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Expansion in the Shale

Other sectors of the petroleum industry may be preparing for decline. At least that’s the hopeful interpretation the Financial Times has put on two hefty oil and gas plays in the shale.

This view emerges in two pieces the FT ran on Chevron’s purchase of U.S. producer Hess ($53 billion USD) and ExxonMobil’s purchase of Pioneer Natural Resources ($64 billion USD). Chevron’s chief executive Mike Wirth cast doubt on the International Energy Agency’s prediction of imminent decline, but FT writer David Sheppard sees a hedge in these investments.

Sheppard views the Chevron and Exxon moves as adaptations to energy uncertainty, noting that large concerns may have an edge if they can produce more efficiently than their rivals. And Charlie Penner, also writing in FT, notes that Exxon’s bet on Pioneer’s Permian resources offers the advantage of a shorter development cycle, meaning it can quickly ramp up production for the current boom, yet scale it back down again should the boom die out, as many predict.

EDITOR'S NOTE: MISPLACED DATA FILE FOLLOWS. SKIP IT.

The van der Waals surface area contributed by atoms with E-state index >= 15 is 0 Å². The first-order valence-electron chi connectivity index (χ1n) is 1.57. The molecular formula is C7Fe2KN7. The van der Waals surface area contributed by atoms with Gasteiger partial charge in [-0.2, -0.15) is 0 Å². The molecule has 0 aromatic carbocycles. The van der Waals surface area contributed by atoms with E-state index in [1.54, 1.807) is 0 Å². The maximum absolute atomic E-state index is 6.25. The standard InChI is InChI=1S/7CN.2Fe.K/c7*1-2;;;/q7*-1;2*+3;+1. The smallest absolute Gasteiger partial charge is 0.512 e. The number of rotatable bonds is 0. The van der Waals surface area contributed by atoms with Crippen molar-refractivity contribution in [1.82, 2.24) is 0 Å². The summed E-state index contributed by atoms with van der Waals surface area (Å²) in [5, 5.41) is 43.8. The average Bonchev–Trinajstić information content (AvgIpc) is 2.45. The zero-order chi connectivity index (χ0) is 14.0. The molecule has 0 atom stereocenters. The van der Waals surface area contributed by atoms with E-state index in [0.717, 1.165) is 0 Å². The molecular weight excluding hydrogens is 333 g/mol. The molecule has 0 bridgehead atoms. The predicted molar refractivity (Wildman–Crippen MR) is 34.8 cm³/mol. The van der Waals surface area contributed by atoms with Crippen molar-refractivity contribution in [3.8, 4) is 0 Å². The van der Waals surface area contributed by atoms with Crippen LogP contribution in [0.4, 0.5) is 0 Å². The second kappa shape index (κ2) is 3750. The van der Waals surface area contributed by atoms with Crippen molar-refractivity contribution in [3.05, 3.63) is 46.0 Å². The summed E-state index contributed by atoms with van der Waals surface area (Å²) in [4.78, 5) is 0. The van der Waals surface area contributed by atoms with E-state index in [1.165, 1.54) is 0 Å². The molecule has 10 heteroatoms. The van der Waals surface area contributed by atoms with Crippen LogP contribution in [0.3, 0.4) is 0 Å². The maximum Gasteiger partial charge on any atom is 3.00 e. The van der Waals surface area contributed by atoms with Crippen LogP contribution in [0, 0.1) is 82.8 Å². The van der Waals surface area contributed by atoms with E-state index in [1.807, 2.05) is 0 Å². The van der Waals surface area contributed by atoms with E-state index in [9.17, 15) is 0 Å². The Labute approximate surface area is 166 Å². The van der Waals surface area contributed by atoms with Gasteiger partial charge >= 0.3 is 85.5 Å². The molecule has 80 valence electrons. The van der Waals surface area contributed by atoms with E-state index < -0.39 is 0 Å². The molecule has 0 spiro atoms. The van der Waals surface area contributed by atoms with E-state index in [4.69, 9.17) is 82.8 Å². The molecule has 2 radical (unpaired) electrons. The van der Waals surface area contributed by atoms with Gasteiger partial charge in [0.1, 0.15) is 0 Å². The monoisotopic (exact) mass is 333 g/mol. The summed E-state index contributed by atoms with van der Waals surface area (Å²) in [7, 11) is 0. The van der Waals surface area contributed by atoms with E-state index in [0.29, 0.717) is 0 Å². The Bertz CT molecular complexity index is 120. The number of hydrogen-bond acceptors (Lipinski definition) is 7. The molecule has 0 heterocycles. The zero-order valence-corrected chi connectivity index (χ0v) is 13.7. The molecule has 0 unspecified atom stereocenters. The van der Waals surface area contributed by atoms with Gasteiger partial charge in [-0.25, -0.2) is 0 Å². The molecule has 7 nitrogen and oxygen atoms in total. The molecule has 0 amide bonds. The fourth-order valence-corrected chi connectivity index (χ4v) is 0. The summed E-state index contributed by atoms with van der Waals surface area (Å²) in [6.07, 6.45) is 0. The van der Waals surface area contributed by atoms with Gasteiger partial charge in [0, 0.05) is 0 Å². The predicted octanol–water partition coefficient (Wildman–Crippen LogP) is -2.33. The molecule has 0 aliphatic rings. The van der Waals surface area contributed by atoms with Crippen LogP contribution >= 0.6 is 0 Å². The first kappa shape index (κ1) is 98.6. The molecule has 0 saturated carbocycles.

Production Gap

Against this backdrop, the United Nations just issued its Production Gap report (PGR). If you’re not familiar with this document, it’s the UN’s fourth annual assessment of the gap between “governments’ planned fossil fuel production and production levels consistent with limiting global warming to 1.5℃ or 2℃.” 

The findings of the report are sobering. Coal production will grow until 2030, oil and gas production until 2050. Governments around the globe — including our own — expect to produce more than twice the amount of fossil fuels in 2030 than is compatible with a global heating of 1.5℃ or less. If you extend the analysis until 2050, the production gap widens to 350 per cent.

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If you read the report in purely quantitative terms, such as barrels of oil or tonnes of CO2, you’ll see just where and by how much our fossil fuel production threatens to overshoot the bounds of a safe climate. That’s the literal production gap of the title.